Dec. 3, 2012 at 3:56 PM ET
After reading second-grader Ruby Harris’ adorable letter to the United States Olympic Committee requesting tetherball become an Olympic sport, I was excited to learn that the committee responded to her with an invitation to visit the Olympic Training Center. This week Ruby accepted that invitation and arrived at the center Saturday with her family to show some athletes why tetherball should be in the Olympics.
According to Vanessa Virbitsky, associate manager of communications for the United States Olympic Committee, Ruby’s day began by having lunch with three resident athletes: Jimmy Moody, an Olympic fencing hopeful, and Paralympic swimming medalists Susan Beth Scott and Elizabeth Stone.
Over lunch, Ruby gave each of the three athletes a lesson in the basics of tetherball, along with a rule book she’d created. After the meal, Ruby faced off with Moody, Scott and Stone around a tetherball pole and proceeded to beat them all with her playground-honed skills.
“Ruby defeated each of the athletes in the first set. It was pretty classic to watch,” Virbitsky told TODAY.com.
Ruby only started playing tetherball in this past August and was inspired to write her letter after watching the London Olympics and realizing tetherball was not among the events. It was her father who encouraged her to write a letter to the Olympic Committee to make the case for the inclusion of tetherball.
“A good lesson for kids is to write a letter and to know that your voice does count, you know, and somebody is actually listening” Andrew Harris told NBC affiliate KOAA in an interview. According to Harris, Ruby received a boost in confidence when the Olympic Committee responded her query.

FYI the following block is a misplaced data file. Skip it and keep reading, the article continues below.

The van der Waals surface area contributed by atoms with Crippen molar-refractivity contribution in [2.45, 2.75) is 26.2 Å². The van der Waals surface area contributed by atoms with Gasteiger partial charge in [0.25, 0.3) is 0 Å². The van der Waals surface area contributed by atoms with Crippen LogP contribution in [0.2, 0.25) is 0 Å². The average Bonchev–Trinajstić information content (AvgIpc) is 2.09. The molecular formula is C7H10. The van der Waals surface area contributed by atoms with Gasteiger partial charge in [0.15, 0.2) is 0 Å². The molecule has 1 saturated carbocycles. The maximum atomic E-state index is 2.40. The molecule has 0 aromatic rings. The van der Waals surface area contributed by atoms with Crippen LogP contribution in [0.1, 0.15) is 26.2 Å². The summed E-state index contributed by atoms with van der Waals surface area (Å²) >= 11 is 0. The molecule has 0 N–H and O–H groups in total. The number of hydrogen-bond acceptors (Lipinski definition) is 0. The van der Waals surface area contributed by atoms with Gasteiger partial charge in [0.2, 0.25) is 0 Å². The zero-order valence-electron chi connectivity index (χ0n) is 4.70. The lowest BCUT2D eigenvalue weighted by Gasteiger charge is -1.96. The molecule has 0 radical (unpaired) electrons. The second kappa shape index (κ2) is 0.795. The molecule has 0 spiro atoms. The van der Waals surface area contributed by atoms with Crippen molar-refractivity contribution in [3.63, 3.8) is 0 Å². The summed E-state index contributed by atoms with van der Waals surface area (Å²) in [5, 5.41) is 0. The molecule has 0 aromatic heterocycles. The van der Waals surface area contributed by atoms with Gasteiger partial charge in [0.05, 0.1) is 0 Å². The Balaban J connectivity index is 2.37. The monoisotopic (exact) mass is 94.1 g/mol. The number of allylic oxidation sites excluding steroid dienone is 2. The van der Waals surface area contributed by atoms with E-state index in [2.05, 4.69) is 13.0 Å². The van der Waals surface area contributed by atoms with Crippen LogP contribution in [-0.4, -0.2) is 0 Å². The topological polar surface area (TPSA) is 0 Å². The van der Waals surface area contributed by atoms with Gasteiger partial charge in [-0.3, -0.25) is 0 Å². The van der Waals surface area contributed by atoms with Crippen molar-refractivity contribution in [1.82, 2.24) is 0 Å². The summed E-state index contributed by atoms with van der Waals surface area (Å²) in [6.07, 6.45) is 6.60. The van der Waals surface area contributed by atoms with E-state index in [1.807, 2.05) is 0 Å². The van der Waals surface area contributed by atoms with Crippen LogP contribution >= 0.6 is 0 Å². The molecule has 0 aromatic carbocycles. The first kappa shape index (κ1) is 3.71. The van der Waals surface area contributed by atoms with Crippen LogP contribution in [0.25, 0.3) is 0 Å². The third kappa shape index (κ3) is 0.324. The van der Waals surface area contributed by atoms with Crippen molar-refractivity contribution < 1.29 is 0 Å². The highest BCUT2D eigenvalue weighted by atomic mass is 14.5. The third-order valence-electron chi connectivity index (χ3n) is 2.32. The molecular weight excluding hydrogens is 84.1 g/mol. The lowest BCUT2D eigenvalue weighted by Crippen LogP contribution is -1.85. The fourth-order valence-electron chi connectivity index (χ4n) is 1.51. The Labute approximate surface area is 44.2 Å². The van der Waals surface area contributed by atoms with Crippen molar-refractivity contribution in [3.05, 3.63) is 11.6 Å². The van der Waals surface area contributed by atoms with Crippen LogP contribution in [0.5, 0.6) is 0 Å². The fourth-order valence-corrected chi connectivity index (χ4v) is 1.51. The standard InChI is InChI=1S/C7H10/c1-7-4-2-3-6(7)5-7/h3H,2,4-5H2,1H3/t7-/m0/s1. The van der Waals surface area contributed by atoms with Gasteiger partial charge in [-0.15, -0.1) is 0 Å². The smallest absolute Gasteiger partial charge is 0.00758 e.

After an hour of demonstrating her tetherball prowess, Ruby was treated to a behind-the-scenes tour of the Training Center and a private fencing lesson from Moody. She didn't leave empty-handed either. All of the athletes signed a tetherball she brought from home while they, in turn, had Ruby sign the rule books she gave them.
Ruby's visit definitely seems to have been a step forward for the Olympic Committee to keep tetherball in mind. The athletes had such a good time that they decided to leave the tetherball pole set up. Who knows? If enough Olympians start playing at the Training Center, Ruby's dream may just come true!
TODAY.com producer Lisa Granshaw, who has never played tetherball, has been inspired by Ruby to give it a try. She may set up a tetherball pole right in the 30 Rock plaza next to the Christmas tree.